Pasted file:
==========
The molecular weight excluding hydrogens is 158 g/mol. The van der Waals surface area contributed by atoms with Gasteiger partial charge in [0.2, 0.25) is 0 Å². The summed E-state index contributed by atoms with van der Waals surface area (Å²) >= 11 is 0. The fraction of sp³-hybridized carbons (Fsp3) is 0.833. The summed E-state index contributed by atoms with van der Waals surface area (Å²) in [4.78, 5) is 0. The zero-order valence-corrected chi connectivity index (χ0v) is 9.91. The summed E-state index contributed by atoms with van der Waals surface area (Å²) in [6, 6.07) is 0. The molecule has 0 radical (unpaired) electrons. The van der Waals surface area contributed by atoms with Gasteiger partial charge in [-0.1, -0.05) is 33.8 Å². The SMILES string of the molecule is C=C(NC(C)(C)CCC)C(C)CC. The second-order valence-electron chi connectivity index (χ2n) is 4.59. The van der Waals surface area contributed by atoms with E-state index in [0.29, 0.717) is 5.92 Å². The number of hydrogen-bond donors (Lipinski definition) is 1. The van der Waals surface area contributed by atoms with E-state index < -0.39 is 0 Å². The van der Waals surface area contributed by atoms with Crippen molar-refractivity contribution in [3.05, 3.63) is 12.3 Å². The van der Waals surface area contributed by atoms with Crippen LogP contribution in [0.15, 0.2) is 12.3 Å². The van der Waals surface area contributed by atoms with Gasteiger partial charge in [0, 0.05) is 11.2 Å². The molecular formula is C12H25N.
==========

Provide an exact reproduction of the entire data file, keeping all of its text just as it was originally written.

The molecular weight excluding hydrogens is 158 g/mol. The van der Waals surface area contributed by atoms with Gasteiger partial charge in [0.2, 0.25) is 0 Å². The summed E-state index contributed by atoms with van der Waals surface area (Å²) >= 11 is 0. The fraction of sp³-hybridized carbons (Fsp3) is 0.833. The summed E-state index contributed by atoms with van der Waals surface area (Å²) in [4.78, 5) is 0. The zero-order valence-corrected chi connectivity index (χ0v) is 9.91. The summed E-state index contributed by atoms with van der Waals surface area (Å²) in [6, 6.07) is 0. The molecule has 0 radical (unpaired) electrons. The van der Waals surface area contributed by atoms with Gasteiger partial charge in [-0.1, -0.05) is 33.8 Å². The SMILES string of the molecule is C=C(NC(C)(C)CCC)C(C)CC. The second-order valence-electron chi connectivity index (χ2n) is 4.59. The van der Waals surface area contributed by atoms with E-state index in [0.29, 0.717) is 5.92 Å². The number of hydrogen-bond donors (Lipinski definition) is 1. The van der Waals surface area contributed by atoms with E-state index < -0.39 is 0 Å². The van der Waals surface area contributed by atoms with Crippen molar-refractivity contribution in [3.05, 3.63) is 12.3 Å². The van der Waals surface area contributed by atoms with Crippen LogP contribution in [0.15, 0.2) is 12.3 Å². The van der Waals surface area contributed by atoms with Gasteiger partial charge in [0, 0.05) is 11.2 Å². The molecular formula is C12H25N.